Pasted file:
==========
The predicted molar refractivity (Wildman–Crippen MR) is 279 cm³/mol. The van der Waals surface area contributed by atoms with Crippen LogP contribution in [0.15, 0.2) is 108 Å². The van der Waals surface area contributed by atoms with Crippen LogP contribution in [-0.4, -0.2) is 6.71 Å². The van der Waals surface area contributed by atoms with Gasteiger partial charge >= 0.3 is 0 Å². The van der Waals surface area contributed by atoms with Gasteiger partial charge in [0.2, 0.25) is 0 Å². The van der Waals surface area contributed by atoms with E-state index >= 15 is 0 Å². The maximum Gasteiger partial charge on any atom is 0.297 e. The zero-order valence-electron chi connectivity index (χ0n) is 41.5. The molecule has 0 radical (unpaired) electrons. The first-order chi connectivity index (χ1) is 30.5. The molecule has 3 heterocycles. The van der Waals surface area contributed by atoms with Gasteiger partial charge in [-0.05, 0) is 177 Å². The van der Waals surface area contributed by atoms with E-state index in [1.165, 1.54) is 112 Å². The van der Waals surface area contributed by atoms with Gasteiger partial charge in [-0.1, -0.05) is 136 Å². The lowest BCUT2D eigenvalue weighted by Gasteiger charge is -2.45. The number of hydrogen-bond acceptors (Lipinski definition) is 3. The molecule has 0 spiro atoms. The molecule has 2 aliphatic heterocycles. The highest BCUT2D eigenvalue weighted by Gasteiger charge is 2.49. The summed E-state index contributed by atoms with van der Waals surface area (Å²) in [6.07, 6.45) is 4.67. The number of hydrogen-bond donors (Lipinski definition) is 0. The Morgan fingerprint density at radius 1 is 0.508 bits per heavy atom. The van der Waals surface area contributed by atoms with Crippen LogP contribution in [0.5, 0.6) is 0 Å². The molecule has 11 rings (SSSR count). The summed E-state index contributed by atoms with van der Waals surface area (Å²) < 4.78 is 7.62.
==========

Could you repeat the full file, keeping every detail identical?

The predicted molar refractivity (Wildman–Crippen MR) is 279 cm³/mol. The van der Waals surface area contributed by atoms with Crippen LogP contribution in [0.15, 0.2) is 108 Å². The van der Waals surface area contributed by atoms with Crippen LogP contribution in [-0.4, -0.2) is 6.71 Å². The van der Waals surface area contributed by atoms with Gasteiger partial charge >= 0.3 is 0 Å². The van der Waals surface area contributed by atoms with Gasteiger partial charge in [0.2, 0.25) is 0 Å². The van der Waals surface area contributed by atoms with E-state index >= 15 is 0 Å². The maximum Gasteiger partial charge on any atom is 0.297 e. The zero-order valence-electron chi connectivity index (χ0n) is 41.5. The molecule has 0 radical (unpaired) electrons. The first-order chi connectivity index (χ1) is 30.5. The molecule has 3 heterocycles. The van der Waals surface area contributed by atoms with Gasteiger partial charge in [-0.05, 0) is 177 Å². The van der Waals surface area contributed by atoms with E-state index in [1.165, 1.54) is 112 Å². The van der Waals surface area contributed by atoms with Gasteiger partial charge in [-0.1, -0.05) is 136 Å². The lowest BCUT2D eigenvalue weighted by Gasteiger charge is -2.45. The number of hydrogen-bond acceptors (Lipinski definition) is 3. The molecule has 0 spiro atoms. The molecule has 2 aliphatic heterocycles. The highest BCUT2D eigenvalue weighted by Gasteiger charge is 2.49. The summed E-state index contributed by atoms with van der Waals surface area (Å²) in [6.07, 6.45) is 4.67. The number of hydrogen-bond donors (Lipinski definition) is 0. The Morgan fingerprint density at radius 1 is 0.508 bits per heavy atom. The van der Waals surface area contributed by atoms with Crippen LogP contribution in [0.5, 0.6) is 0 Å². The molecule has 11 rings (SSSR count). The summed E-state index contributed by atoms with van der Waals surface area (Å²) < 4.78 is 7.62.